Wednesday, May 6, 2015

Steamed Baby Artichokes from Gathering Flavors by Dena Testa Bray

Hello All:

Are you looking for something simple and beautiful to make this weekend?

I spied these beautiful baby artichokes at the grocer earlier this week. I was drawn to their colors—rich greens and purples with a hint of gold—and their shape is unique and lovely. So beautiful, I didn’t want to cook them as much as I wanted to admire them. So, I decided to cook them in a way that respects their natural beauty while bringing out their flavors. These Steamed Artichokes with Lemon and Butter are tender and delicious. Steaming them allows them to be kept intact but makes the outer leaves tender and easy to pull off, douse with butter and bite right into. As you peel back each layer, more circles of more tender leaves unfold, leading you to their tender and sweet heart.

Make them for someone you love.


Steamed Baby Artichokes from Gathering Flavors by Dena Testa Bray
Yield: 8 Servings


  • 8 baby artichokes, rinsed and trimmed
  • Sea salt
  • ½ cup butter
  • Juice of one lemon


  1. Place the artichokes in the bottom of a large pan. They should be arranged with the stem down. Add enough water to each artichoke is covered by to about half. Sprinkle with sea salt.
  2. Bring the water to a boil, then lower it to a simmer. Cover and simmer until the artichokes are tender, about 20 minutes. The artichokes are done when the inner leaves can be pulled out easily.
  3. While the artichokes are steaming, melt the butter in a small pan. Add the lemon juice and stir. Add a bit of sea salt, to taste.
  4. When the artichokes are tender, drain the water off. Place one artichoke on each of 8 small serving plates. Drizzle with the melted butter and lemon juice.
  5. Serve warm or at room temperature.
  6. Enjoy.


  1. Cooking times will vary dependent on the size and freshness of your artichokes.
  2. This recipe is written assuming the artichokes will be served as a side dish. For a main course, serve two of the steamed artichokes instead of one. Sprinkle with a bit of your favorite cheese or some chopped eggs.
  3. This recipe was published on Gathering Flavors originally. Click here to read the full post  with additional serving suggestions.

Dena Testa Bray is a UVAC member, blogger and the owner of Dena Testa Bray Web Design Services.

Tuesday, April 21, 2015

NeuroKinetic Therapy

NeuroKinetic Therapy

by John Grainger MS, CSCS, UVAC Fitness Program Coordinator

In February Garrett Wilson, Katherine MacPherson, and myself traveled to a NeuroKinetic Therapy training seminar in Attleboro, MA.  NeuroKinetic Therapy (NKT) has been developed over the last 30 years by a massage therapist from California named David Weinstock.   NKT is based on the theory that over time we develop functional and dysfunctional movement patters.  Dysfunction can occur for many reasons: repetitive stress, acute injury, chronic injury, poor posture, scars (surprisingly, a very common one), and even injuries from 15 or more years ago.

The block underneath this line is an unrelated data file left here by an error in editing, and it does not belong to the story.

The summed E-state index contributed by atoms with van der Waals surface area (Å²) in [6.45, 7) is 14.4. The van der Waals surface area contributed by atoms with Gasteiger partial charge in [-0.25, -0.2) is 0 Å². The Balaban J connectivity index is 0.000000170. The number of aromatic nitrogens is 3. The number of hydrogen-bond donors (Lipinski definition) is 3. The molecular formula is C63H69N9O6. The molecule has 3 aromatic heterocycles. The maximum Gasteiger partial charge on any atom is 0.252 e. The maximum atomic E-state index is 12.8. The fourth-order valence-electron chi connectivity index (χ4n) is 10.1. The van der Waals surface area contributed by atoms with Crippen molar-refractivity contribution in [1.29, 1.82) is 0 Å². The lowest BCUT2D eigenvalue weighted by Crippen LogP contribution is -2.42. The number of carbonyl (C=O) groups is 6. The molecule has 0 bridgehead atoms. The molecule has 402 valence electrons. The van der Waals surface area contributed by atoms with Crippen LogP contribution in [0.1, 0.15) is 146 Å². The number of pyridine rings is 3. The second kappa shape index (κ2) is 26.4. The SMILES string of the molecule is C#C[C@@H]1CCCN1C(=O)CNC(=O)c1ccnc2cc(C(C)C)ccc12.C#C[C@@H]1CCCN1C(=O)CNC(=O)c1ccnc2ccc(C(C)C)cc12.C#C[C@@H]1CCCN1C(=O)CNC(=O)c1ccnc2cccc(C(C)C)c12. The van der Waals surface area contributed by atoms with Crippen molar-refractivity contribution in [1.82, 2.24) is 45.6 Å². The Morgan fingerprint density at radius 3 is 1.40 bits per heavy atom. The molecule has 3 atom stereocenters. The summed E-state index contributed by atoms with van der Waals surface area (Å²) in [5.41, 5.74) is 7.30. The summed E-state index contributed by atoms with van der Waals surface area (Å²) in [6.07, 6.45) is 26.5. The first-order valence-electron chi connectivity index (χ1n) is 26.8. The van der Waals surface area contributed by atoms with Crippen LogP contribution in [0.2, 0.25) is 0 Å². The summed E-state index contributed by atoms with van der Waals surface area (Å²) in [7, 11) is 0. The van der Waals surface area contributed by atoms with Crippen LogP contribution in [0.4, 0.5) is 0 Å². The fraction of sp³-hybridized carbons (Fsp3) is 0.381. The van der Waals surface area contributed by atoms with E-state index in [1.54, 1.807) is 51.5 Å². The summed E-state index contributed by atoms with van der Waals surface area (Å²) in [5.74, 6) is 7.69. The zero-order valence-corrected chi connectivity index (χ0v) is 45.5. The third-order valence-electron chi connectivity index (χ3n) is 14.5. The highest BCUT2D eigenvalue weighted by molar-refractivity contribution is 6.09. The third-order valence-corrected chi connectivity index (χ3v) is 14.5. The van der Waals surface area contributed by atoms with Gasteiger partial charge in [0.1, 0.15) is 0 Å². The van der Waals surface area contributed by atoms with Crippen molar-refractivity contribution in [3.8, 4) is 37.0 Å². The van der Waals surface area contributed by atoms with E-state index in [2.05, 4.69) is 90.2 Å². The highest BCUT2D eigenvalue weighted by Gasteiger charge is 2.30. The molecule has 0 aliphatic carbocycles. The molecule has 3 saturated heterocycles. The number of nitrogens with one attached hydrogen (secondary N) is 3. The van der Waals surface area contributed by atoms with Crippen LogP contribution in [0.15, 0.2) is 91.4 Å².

Many times that “tight” muscle that you might feel in your upper back is probably tight because it is working for another muscle around it.  Usually that muscle that isn’t working does a similar function or even an opposing one.  One of the most common dysfunctional patterns is where the pectoralis major is over working for the mid and/or lower trap.
A good example is me: after returning from a trip to Florida, I had an extremely tight and sore medial gastrocnemius.
Katherine performed NKT on me when I returned and found that my posterior tibialis was not being recruited by my brain and my medial gastroc was trying to do all the work.
Once the medial gastroc had been released using a lacrosse ball and the postior tibialis was recruited again, my calf loosened up greatly.  

The biggest difference between NKT, Self-Myofascial Release (e.g. foam rolling), most chiropractic work, massage therapy, and even sometimes physical therapy, is that usually once an overactive muscle is released the inhibited muscle(s) (those that are not working) aren’t activated.  Another thing that is common is too much resistance is used and the wrong muscles are recruited.  This is the dysfunctional movement pattern that we are trying to avoid.  Even though a massage may feel great and when you get off the table you are able to do things (like touch your toes or reach your hand up your back) you couldn’t before, if you don’t activate the muscles that are inhibited the dysfunctional movement pattern will return.  That is the reason why you feel like you need to go to the chiropractor or the massage therapist once a month to get “fixed.” NKT helps change the dysfunction into function so that the chronic pain or discomfort goes away for good with simple exercises.